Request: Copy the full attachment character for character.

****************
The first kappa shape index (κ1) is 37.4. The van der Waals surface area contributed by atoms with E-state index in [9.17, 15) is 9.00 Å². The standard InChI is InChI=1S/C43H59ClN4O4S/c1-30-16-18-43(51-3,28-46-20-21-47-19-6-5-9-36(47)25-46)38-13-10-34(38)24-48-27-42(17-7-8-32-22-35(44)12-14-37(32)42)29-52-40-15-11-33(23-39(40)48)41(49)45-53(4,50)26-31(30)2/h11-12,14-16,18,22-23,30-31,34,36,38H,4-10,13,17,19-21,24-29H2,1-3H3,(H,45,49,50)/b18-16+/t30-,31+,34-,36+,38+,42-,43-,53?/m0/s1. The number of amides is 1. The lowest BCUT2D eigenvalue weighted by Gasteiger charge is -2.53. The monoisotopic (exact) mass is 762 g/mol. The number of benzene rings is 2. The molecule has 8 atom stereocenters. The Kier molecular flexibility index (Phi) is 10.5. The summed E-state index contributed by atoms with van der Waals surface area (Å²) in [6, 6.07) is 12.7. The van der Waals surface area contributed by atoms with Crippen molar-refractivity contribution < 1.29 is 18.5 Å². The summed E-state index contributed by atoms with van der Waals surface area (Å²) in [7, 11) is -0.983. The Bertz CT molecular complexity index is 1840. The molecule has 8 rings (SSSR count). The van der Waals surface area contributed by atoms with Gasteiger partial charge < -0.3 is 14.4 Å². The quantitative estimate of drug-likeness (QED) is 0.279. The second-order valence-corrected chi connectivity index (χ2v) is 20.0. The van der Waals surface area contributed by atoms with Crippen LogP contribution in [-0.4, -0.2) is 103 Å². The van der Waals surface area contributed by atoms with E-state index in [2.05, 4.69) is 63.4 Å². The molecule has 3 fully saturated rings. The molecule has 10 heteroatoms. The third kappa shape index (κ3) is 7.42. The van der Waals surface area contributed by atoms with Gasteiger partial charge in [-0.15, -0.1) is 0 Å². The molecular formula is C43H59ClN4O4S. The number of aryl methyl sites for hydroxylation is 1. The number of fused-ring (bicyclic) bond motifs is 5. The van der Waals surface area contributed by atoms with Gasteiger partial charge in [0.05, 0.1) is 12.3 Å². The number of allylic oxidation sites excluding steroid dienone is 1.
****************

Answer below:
The first kappa shape index (κ1) is 37.4. The van der Waals surface area contributed by atoms with E-state index in [9.17, 15) is 9.00 Å². The standard InChI is InChI=1S/C43H59ClN4O4S/c1-30-16-18-43(51-3,28-46-20-21-47-19-6-5-9-36(47)25-46)38-13-10-34(38)24-48-27-42(17-7-8-32-22-35(44)12-14-37(32)42)29-52-40-15-11-33(23-39(40)48)41(49)45-53(4,50)26-31(30)2/h11-12,14-16,18,22-23,30-31,34,36,38H,4-10,13,17,19-21,24-29H2,1-3H3,(H,45,49,50)/b18-16+/t30-,31+,34-,36+,38+,42-,43-,53?/m0/s1. The number of amides is 1. The lowest BCUT2D eigenvalue weighted by Gasteiger charge is -2.53. The monoisotopic (exact) mass is 762 g/mol. The number of benzene rings is 2. The molecule has 8 atom stereocenters. The Kier molecular flexibility index (Phi) is 10.5. The summed E-state index contributed by atoms with van der Waals surface area (Å²) in [6, 6.07) is 12.7. The van der Waals surface area contributed by atoms with Crippen molar-refractivity contribution < 1.29 is 18.5 Å². The summed E-state index contributed by atoms with van der Waals surface area (Å²) in [7, 11) is -0.983. The Bertz CT molecular complexity index is 1840. The molecule has 8 rings (SSSR count). The van der Waals surface area contributed by atoms with Gasteiger partial charge < -0.3 is 14.4 Å². The quantitative estimate of drug-likeness (QED) is 0.279. The second-order valence-corrected chi connectivity index (χ2v) is 20.0. The van der Waals surface area contributed by atoms with Crippen LogP contribution in [-0.4, -0.2) is 103 Å². The van der Waals surface area contributed by atoms with E-state index in [2.05, 4.69) is 63.4 Å². The molecule has 3 fully saturated rings. The molecule has 10 heteroatoms. The third kappa shape index (κ3) is 7.42. The van der Waals surface area contributed by atoms with Gasteiger partial charge in [-0.15, -0.1) is 0 Å². The molecular formula is C43H59ClN4O4S. The number of aryl methyl sites for hydroxylation is 1. The number of fused-ring (bicyclic) bond motifs is 5. The van der Waals surface area contributed by atoms with Gasteiger partial charge in [0.05, 0.1) is 12.3 Å². The number of allylic oxidation sites excluding steroid dienone is 1.